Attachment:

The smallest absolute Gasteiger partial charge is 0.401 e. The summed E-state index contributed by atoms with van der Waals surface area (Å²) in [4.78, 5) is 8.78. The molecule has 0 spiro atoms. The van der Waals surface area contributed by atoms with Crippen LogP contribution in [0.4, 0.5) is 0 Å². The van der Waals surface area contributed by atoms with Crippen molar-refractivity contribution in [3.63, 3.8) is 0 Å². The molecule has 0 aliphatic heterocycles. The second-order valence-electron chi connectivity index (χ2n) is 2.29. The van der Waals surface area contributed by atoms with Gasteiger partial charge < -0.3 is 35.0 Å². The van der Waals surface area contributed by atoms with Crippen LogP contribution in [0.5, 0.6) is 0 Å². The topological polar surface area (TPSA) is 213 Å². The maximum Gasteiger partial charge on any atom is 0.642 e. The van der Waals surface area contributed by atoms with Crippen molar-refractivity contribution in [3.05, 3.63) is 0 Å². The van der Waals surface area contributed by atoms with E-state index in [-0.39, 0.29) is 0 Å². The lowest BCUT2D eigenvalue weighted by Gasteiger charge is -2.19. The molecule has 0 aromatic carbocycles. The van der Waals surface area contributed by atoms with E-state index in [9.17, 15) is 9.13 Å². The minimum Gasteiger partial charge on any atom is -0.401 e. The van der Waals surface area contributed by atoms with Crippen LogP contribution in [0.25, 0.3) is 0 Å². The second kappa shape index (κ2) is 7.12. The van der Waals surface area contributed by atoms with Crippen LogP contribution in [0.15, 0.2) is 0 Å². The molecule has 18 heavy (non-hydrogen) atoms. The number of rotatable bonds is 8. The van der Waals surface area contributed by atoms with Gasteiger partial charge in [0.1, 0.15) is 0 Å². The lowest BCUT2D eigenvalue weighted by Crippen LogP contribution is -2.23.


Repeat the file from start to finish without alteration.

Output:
The smallest absolute Gasteiger partial charge is 0.401 e. The summed E-state index contributed by atoms with van der Waals surface area (Å²) in [4.78, 5) is 8.78. The molecule has 0 spiro atoms. The van der Waals surface area contributed by atoms with Crippen LogP contribution in [0.4, 0.5) is 0 Å². The van der Waals surface area contributed by atoms with Crippen molar-refractivity contribution in [3.63, 3.8) is 0 Å². The molecule has 0 aliphatic heterocycles. The second-order valence-electron chi connectivity index (χ2n) is 2.29. The van der Waals surface area contributed by atoms with Gasteiger partial charge < -0.3 is 35.0 Å². The van der Waals surface area contributed by atoms with Crippen LogP contribution in [0.5, 0.6) is 0 Å². The topological polar surface area (TPSA) is 213 Å². The maximum Gasteiger partial charge on any atom is 0.642 e. The van der Waals surface area contributed by atoms with Crippen molar-refractivity contribution in [3.05, 3.63) is 0 Å². The van der Waals surface area contributed by atoms with E-state index in [-0.39, 0.29) is 0 Å². The lowest BCUT2D eigenvalue weighted by Gasteiger charge is -2.19. The molecule has 0 aromatic carbocycles. The van der Waals surface area contributed by atoms with E-state index in [9.17, 15) is 9.13 Å². The minimum Gasteiger partial charge on any atom is -0.401 e. The van der Waals surface area contributed by atoms with Crippen LogP contribution in [0.25, 0.3) is 0 Å². The second kappa shape index (κ2) is 7.12. The van der Waals surface area contributed by atoms with Crippen LogP contribution in [0.15, 0.2) is 0 Å². The molecule has 18 heavy (non-hydrogen) atoms. The number of rotatable bonds is 8. The van der Waals surface area contributed by atoms with Gasteiger partial charge in [0.1, 0.15) is 0 Å². The lowest BCUT2D eigenvalue weighted by Crippen LogP contribution is -2.23.